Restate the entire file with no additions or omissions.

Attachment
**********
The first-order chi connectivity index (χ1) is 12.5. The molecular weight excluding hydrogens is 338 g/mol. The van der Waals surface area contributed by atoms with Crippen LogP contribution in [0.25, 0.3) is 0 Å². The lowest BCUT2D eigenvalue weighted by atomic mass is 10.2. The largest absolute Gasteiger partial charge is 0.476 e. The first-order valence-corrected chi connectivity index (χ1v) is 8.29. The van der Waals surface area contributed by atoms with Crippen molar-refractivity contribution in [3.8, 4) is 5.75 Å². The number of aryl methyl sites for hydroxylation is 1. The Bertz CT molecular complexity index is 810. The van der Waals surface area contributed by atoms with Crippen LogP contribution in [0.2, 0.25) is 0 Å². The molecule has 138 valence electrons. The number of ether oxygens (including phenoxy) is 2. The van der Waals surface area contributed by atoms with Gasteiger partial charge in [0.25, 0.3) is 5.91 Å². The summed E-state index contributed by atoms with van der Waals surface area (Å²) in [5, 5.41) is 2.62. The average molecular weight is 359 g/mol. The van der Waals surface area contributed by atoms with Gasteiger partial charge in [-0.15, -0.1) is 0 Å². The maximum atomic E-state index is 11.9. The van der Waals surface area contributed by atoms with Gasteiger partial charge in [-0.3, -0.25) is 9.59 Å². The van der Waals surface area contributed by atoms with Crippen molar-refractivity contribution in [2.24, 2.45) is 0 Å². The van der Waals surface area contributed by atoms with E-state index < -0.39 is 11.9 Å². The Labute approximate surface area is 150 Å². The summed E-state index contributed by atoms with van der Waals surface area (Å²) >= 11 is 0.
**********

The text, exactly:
The first-order chi connectivity index (χ1) is 12.5. The molecular weight excluding hydrogens is 338 g/mol. The van der Waals surface area contributed by atoms with Crippen LogP contribution in [0.25, 0.3) is 0 Å². The lowest BCUT2D eigenvalue weighted by atomic mass is 10.2. The largest absolute Gasteiger partial charge is 0.476 e. The first-order valence-corrected chi connectivity index (χ1v) is 8.29. The van der Waals surface area contributed by atoms with Crippen molar-refractivity contribution in [3.8, 4) is 5.75 Å². The number of aryl methyl sites for hydroxylation is 1. The Bertz CT molecular complexity index is 810. The van der Waals surface area contributed by atoms with Crippen LogP contribution in [0.2, 0.25) is 0 Å². The molecule has 138 valence electrons. The number of ether oxygens (including phenoxy) is 2. The van der Waals surface area contributed by atoms with Gasteiger partial charge in [0.25, 0.3) is 5.91 Å². The summed E-state index contributed by atoms with van der Waals surface area (Å²) in [5, 5.41) is 2.62. The average molecular weight is 359 g/mol. The van der Waals surface area contributed by atoms with Gasteiger partial charge in [-0.15, -0.1) is 0 Å². The maximum atomic E-state index is 11.9. The van der Waals surface area contributed by atoms with Gasteiger partial charge in [-0.3, -0.25) is 9.59 Å². The van der Waals surface area contributed by atoms with Crippen molar-refractivity contribution in [2.24, 2.45) is 0 Å². The van der Waals surface area contributed by atoms with E-state index < -0.39 is 11.9 Å². The Labute approximate surface area is 150 Å². The summed E-state index contributed by atoms with van der Waals surface area (Å²) >= 11 is 0.